A new study finds six minutes of high-intensity cycling could delay the onset of neurodegenerative disorders, such as Alzheimer’s and Parkinson’s disease. File photo by Air Images/Shutterstock
Jan. 12 (UPI) -- A new study finds six minutes of high-intensity cycling could delay the onset of neurodegenerative disorders, such as Alzheimer's and Parkinson's disease.
The study, published Wednesday in The Journal of Physiology, found short but intense bouts of exercise increased production of a specialized protein vital for brain formation, learning and memory that could extend the lifespan of a healthy brain.
The specialized protein, called brain-derived neurotrophic factor, promotes neuroplasticity, which is the brain's ability to form new connections and pathways. BDNF also promotes the survival of neurons and has become a key focus in studies about aging, according to researchers at the University of Otago, New Zealand.
"BDNF has shown great promise in animal models, but pharmaceutical interventions have thus far failed to safely harness the protective power of BDNF in humans," said lead author Travis Gibbons of the University of Otago, New Zealand. "We saw the need to explore non-pharmacological approaches that can preserve the brain's capacity which humans can use to naturally increase BDNF to help with healthy aging."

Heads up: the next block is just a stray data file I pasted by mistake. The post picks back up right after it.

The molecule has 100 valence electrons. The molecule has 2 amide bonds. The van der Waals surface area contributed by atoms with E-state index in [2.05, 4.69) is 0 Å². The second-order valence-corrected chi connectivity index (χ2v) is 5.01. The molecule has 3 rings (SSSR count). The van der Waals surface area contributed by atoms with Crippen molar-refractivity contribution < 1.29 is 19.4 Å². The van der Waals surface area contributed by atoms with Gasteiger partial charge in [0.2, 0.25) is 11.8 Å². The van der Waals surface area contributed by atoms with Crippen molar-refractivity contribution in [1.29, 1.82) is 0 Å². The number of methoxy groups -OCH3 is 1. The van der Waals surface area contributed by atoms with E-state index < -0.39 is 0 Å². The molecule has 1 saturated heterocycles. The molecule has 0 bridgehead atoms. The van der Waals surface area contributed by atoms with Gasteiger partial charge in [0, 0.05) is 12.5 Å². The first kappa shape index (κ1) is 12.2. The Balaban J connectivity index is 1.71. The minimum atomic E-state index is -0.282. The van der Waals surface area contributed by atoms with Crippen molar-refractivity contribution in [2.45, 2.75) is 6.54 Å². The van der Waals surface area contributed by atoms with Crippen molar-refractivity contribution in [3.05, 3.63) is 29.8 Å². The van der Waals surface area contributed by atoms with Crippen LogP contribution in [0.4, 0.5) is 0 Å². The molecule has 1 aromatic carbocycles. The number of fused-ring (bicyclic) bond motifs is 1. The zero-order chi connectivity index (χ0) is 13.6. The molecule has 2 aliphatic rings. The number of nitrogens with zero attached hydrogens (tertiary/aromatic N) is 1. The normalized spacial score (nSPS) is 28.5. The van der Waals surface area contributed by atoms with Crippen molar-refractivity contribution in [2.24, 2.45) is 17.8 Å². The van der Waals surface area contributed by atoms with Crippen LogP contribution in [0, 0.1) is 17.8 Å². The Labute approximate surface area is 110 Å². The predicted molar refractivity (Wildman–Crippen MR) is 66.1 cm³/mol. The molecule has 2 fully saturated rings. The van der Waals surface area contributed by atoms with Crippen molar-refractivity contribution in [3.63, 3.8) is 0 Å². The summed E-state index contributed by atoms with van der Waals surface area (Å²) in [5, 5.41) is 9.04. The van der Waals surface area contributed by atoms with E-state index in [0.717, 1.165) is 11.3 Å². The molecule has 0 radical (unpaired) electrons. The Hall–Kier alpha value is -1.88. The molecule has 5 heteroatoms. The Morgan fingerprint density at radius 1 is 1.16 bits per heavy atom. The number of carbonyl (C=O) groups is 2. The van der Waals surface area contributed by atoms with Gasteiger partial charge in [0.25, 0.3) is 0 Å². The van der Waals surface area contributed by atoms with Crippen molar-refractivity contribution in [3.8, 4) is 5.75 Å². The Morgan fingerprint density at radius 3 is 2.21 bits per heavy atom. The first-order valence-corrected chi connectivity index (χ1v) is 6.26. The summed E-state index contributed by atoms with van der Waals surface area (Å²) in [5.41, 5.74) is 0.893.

Researchers also examined the influence of fasting on BDNF production, alone and combined with various forms of exercise.
They had 12 physically active men and women, between the ages of 18 and 56 years of age, fast for 20 hours, exercise at low-intensity for 90 minutes and exercise at high-intensity for six minutes, as well as combining the fasting and exercise.
Overall, researchers found the brief, but vigorous exercise was the most efficient way to increase BDNF compared to fasting with or without a lengthy session of light exercise. BDNF increased four to five times more with brief, intense exercise over fasting or prolonged exercise.
While more research is needed, the study hypothesizes that the increase in BDNF could be related to the cerebral substrate switch and glucose metabolism, which is the brain's main fuel source. With the shorter and high-intensity exercise, the brain transition from consuming glucose to lactate initiates pathways to elevate BDNF levels in the blood.
Researchers also speculate that an increase in BDNF during exercise could be due to a higher concentration of platelets, which store large amounts of BDNF.
Researchers in the study are continuing to analyze the effects of calorie restriction and exercise on BDNF and brain health.
"We are curious whether exercising hard at the start of a fast accelerates the beneficial effects of fasting," Gibbons said. "Fasting and exercise are rarely studied together. We think fasting and exercise can be used in conjunction to optimize BDNF production in the human brain."